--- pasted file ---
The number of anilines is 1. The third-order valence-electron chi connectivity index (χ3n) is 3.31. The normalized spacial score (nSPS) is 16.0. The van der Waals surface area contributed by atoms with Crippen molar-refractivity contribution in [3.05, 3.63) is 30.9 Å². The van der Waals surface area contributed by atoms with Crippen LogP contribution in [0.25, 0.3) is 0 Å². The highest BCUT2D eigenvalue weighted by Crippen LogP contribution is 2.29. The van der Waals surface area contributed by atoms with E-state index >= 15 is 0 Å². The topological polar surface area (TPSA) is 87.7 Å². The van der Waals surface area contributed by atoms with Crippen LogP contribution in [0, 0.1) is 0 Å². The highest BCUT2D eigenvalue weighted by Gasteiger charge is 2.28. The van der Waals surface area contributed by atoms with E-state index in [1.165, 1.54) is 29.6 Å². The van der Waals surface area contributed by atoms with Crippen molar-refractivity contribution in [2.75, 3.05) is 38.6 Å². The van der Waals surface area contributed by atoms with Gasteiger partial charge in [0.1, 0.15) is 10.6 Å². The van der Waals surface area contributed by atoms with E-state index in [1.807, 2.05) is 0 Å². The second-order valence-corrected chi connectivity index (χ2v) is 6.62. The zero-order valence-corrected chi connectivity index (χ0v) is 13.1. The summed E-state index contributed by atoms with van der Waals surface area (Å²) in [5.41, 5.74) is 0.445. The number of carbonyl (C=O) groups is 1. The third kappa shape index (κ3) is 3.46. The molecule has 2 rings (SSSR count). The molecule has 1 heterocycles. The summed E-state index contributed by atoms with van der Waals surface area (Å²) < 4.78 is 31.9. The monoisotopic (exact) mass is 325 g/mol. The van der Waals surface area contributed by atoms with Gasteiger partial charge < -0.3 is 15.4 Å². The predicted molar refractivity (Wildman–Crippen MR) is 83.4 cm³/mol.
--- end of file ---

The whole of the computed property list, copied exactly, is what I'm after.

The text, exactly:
The number of anilines is 1. The third-order valence-electron chi connectivity index (χ3n) is 3.31. The normalized spacial score (nSPS) is 16.0. The van der Waals surface area contributed by atoms with Crippen molar-refractivity contribution in [3.05, 3.63) is 30.9 Å². The van der Waals surface area contributed by atoms with Crippen LogP contribution in [0.25, 0.3) is 0 Å². The highest BCUT2D eigenvalue weighted by Crippen LogP contribution is 2.29. The van der Waals surface area contributed by atoms with E-state index >= 15 is 0 Å². The topological polar surface area (TPSA) is 87.7 Å². The van der Waals surface area contributed by atoms with Crippen LogP contribution in [0, 0.1) is 0 Å². The highest BCUT2D eigenvalue weighted by Gasteiger charge is 2.28. The van der Waals surface area contributed by atoms with E-state index in [1.165, 1.54) is 29.6 Å². The van der Waals surface area contributed by atoms with Crippen molar-refractivity contribution in [2.75, 3.05) is 38.6 Å². The van der Waals surface area contributed by atoms with Gasteiger partial charge in [0.1, 0.15) is 10.6 Å². The van der Waals surface area contributed by atoms with E-state index in [1.807, 2.05) is 0 Å². The second-order valence-corrected chi connectivity index (χ2v) is 6.62. The zero-order valence-corrected chi connectivity index (χ0v) is 13.1. The summed E-state index contributed by atoms with van der Waals surface area (Å²) in [5.41, 5.74) is 0.445. The number of carbonyl (C=O) groups is 1. The third kappa shape index (κ3) is 3.46. The molecule has 2 rings (SSSR count). The molecule has 1 heterocycles. The summed E-state index contributed by atoms with van der Waals surface area (Å²) < 4.78 is 31.9. The monoisotopic (exact) mass is 325 g/mol. The van der Waals surface area contributed by atoms with Gasteiger partial charge < -0.3 is 15.4 Å². The predicted molar refractivity (Wildman–Crippen MR) is 83.4 cm³/mol.